The Supreme Court on Monday brought an end to lawsuits over whether Donald Trump illegally profited off his presidency.
- The Telegraph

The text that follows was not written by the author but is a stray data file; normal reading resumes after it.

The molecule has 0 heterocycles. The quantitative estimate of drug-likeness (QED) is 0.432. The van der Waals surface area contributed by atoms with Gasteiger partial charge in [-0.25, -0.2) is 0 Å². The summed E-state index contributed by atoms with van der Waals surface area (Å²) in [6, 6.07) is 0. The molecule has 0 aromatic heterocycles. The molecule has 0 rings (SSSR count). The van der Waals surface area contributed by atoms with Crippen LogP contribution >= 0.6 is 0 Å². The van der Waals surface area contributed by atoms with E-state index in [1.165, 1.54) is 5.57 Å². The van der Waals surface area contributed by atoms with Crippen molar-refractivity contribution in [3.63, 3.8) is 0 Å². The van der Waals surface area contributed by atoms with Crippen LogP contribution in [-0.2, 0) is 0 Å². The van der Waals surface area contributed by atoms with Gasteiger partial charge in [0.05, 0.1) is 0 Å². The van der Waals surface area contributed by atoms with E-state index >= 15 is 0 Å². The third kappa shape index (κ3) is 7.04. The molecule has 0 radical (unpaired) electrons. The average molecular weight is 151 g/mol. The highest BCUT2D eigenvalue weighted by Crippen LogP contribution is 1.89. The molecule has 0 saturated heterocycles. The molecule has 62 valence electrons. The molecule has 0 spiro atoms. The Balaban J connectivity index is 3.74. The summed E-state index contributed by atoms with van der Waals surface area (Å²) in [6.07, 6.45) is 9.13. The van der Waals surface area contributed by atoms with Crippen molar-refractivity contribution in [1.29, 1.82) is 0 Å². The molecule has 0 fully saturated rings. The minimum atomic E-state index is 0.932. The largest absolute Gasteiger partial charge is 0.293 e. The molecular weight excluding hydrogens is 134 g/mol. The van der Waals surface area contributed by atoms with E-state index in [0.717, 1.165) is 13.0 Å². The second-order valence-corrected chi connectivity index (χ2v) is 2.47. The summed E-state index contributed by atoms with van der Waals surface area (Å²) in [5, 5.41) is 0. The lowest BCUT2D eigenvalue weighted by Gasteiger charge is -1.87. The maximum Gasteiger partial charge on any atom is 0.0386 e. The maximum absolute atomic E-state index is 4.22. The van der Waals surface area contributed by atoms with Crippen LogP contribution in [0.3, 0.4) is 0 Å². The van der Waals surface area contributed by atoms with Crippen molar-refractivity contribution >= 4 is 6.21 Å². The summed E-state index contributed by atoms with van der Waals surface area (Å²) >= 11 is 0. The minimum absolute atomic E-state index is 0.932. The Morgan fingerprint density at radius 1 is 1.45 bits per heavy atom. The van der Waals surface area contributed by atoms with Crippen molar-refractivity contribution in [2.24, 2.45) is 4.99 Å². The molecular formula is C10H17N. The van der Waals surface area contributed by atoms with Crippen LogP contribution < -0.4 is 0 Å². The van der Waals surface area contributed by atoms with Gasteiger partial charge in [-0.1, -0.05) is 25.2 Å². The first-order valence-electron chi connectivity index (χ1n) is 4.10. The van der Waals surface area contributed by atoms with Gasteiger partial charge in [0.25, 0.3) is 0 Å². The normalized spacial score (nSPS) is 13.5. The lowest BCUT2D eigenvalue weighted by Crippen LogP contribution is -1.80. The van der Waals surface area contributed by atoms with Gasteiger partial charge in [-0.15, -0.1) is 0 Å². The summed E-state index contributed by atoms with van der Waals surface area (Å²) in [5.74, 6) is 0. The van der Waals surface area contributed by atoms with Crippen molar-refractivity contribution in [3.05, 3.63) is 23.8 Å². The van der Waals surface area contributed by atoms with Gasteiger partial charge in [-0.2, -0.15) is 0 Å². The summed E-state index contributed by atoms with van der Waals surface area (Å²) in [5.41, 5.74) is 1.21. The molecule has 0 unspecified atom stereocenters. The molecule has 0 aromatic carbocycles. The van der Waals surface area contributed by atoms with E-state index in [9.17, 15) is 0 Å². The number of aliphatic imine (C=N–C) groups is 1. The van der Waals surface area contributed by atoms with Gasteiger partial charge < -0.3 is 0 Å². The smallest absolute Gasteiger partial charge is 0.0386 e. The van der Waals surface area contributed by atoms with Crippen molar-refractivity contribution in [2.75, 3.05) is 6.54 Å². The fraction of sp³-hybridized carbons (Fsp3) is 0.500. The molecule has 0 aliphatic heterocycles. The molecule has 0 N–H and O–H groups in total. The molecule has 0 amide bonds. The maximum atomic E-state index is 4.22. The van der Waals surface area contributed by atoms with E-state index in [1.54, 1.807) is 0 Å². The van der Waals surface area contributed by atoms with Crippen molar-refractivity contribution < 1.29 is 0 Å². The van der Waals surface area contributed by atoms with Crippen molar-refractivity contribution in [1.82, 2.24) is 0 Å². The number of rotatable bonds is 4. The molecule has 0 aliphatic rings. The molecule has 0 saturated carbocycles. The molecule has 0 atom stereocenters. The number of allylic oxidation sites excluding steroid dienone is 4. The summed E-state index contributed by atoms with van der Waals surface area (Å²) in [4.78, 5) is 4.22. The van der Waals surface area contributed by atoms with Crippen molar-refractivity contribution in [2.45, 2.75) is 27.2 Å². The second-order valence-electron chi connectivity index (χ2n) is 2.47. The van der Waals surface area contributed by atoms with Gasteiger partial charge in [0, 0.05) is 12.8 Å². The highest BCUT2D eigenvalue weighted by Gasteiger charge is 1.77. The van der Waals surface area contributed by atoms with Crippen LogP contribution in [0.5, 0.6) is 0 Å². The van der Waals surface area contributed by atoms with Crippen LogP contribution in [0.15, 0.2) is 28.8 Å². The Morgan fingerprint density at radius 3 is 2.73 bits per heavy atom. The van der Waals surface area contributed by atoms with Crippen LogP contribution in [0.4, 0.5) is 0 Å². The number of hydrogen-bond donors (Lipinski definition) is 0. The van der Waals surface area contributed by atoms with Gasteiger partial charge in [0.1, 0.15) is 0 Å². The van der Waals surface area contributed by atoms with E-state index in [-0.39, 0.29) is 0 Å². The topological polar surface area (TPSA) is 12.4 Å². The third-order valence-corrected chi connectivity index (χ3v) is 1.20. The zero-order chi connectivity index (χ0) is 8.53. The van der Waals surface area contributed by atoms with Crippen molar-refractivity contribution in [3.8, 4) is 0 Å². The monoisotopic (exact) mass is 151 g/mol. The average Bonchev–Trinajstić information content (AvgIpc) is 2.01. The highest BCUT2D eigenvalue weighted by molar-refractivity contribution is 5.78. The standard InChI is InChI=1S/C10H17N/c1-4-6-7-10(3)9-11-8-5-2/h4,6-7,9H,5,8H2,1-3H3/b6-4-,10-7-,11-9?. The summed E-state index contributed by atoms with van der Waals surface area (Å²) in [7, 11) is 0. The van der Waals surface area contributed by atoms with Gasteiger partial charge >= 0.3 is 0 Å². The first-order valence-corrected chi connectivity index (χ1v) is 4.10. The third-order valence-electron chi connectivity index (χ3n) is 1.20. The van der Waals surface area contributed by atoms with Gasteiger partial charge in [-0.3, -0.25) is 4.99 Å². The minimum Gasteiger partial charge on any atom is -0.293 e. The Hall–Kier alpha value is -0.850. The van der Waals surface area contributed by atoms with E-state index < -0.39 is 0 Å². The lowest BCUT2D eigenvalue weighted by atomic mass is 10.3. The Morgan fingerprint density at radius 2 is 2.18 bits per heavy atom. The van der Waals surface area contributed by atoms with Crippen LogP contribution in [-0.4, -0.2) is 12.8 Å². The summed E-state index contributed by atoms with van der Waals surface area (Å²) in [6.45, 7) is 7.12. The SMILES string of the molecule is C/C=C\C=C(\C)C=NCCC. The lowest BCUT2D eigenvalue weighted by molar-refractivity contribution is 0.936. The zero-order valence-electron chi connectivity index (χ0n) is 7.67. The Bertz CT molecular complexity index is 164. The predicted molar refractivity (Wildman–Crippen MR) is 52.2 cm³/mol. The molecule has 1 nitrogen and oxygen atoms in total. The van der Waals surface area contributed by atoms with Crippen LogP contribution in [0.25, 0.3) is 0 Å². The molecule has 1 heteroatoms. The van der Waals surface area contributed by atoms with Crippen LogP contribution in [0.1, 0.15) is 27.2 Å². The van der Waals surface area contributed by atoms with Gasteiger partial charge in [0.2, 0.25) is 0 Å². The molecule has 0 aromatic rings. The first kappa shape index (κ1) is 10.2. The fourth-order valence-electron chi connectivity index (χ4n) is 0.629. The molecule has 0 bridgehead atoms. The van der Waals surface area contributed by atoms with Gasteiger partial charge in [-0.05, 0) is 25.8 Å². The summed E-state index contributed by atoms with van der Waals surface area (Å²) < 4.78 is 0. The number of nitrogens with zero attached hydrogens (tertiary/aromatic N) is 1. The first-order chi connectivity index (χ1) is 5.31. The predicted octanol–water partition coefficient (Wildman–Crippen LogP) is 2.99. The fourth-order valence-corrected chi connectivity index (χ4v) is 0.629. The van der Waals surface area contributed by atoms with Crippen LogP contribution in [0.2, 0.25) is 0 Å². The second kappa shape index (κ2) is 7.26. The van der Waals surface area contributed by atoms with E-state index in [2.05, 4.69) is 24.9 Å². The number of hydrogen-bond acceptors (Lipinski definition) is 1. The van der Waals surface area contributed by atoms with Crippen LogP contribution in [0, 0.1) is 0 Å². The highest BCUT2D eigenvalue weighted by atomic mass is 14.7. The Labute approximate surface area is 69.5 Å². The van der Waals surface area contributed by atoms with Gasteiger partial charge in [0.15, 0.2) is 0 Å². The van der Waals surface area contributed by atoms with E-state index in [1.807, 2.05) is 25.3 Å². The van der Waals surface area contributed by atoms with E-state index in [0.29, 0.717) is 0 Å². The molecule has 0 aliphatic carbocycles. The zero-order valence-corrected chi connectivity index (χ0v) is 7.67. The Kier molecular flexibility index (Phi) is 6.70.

Israel will ban passenger flights in and out of the country from Monday for a week as it seeks to stop the spread of new coronavirus variants. "Other than rare exceptions, we are closing the sky hermetically to prevent the entry of the virus variants and also to ensure that we progress quickly with our vaccination campaign," said Benjamin Netanuahu, the Israeli prime minister. It came as a study in Israel reported a 60 per cent drop in over-60s being hospitalised with coronavirus three weeks after being vaccinated, in the latest sign that the jabs are effective. According to Maccabi, an Israeli healthcare provider, there was a significant decrease in hospitalisations from day 23 onwards, which was two days after patients received their second jab. Also on Sunday, Israel expanded its rapid vaccination drive to include 16-18 year-olds in an effort to get them back in schools to take their winter examinations. The winter matriculation certificate is a significant part of university and military admissions. At least one dose has been administered to around a quarter of Israel’s 9 million-strong population. The vaccine is generally available to over 40s or, with parental permission, those aged between 16 and 18. Israel struck a deal with Pfizer at the beginning of January that allowed them to expedite delivery of the vaccine, in return for sharing extensive data on their vaccination campaign with the rest of the world. Yuli Edelstein, the Israeli health minister, told The Andrew Marr Show on Sunday that the data from their vaccination programme suggests a first dose offered around 30 per cent protection from coronavirus.